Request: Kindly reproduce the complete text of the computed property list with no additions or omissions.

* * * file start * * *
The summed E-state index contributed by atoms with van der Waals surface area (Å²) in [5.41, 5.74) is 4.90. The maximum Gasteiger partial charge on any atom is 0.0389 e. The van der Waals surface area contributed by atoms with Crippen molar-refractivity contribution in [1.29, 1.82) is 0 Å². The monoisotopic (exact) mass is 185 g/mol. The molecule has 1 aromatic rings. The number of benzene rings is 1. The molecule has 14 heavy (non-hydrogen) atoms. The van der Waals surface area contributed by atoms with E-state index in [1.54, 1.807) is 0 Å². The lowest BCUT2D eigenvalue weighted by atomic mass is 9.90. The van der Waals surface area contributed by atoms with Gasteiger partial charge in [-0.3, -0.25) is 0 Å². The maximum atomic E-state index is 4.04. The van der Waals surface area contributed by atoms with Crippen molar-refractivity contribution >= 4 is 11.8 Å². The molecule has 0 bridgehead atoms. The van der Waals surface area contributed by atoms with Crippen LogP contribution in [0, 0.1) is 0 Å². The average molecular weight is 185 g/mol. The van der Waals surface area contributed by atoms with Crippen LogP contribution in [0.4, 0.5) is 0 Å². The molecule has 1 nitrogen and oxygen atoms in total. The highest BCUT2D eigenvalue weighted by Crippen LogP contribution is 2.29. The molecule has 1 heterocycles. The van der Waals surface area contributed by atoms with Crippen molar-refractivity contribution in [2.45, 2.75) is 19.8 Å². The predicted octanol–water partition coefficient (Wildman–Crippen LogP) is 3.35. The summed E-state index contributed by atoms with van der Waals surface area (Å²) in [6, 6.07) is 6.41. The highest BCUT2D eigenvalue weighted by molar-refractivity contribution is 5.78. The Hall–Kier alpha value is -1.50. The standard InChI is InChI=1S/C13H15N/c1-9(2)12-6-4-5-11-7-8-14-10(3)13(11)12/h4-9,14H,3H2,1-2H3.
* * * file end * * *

The summed E-state index contributed by atoms with van der Waals surface area (Å²) in [5.41, 5.74) is 4.90. The maximum Gasteiger partial charge on any atom is 0.0389 e. The van der Waals surface area contributed by atoms with Crippen molar-refractivity contribution in [1.29, 1.82) is 0 Å². The monoisotopic (exact) mass is 185 g/mol. The molecule has 1 aromatic rings. The number of benzene rings is 1. The molecule has 14 heavy (non-hydrogen) atoms. The van der Waals surface area contributed by atoms with E-state index in [1.54, 1.807) is 0 Å². The lowest BCUT2D eigenvalue weighted by atomic mass is 9.90. The van der Waals surface area contributed by atoms with Gasteiger partial charge in [-0.3, -0.25) is 0 Å². The maximum atomic E-state index is 4.04. The van der Waals surface area contributed by atoms with Crippen molar-refractivity contribution >= 4 is 11.8 Å². The molecule has 0 bridgehead atoms. The van der Waals surface area contributed by atoms with Crippen LogP contribution in [0, 0.1) is 0 Å². The average molecular weight is 185 g/mol. The van der Waals surface area contributed by atoms with Crippen LogP contribution in [0.4, 0.5) is 0 Å². The molecule has 1 nitrogen and oxygen atoms in total. The highest BCUT2D eigenvalue weighted by Crippen LogP contribution is 2.29. The molecule has 1 heterocycles. The van der Waals surface area contributed by atoms with Crippen molar-refractivity contribution in [2.45, 2.75) is 19.8 Å². The predicted octanol–water partition coefficient (Wildman–Crippen LogP) is 3.35. The summed E-state index contributed by atoms with van der Waals surface area (Å²) in [6, 6.07) is 6.41. The highest BCUT2D eigenvalue weighted by molar-refractivity contribution is 5.78. The Hall–Kier alpha value is -1.50. The standard InChI is InChI=1S/C13H15N/c1-9(2)12-6-4-5-11-7-8-14-10(3)13(11)12/h4-9,14H,3H2,1-2H3.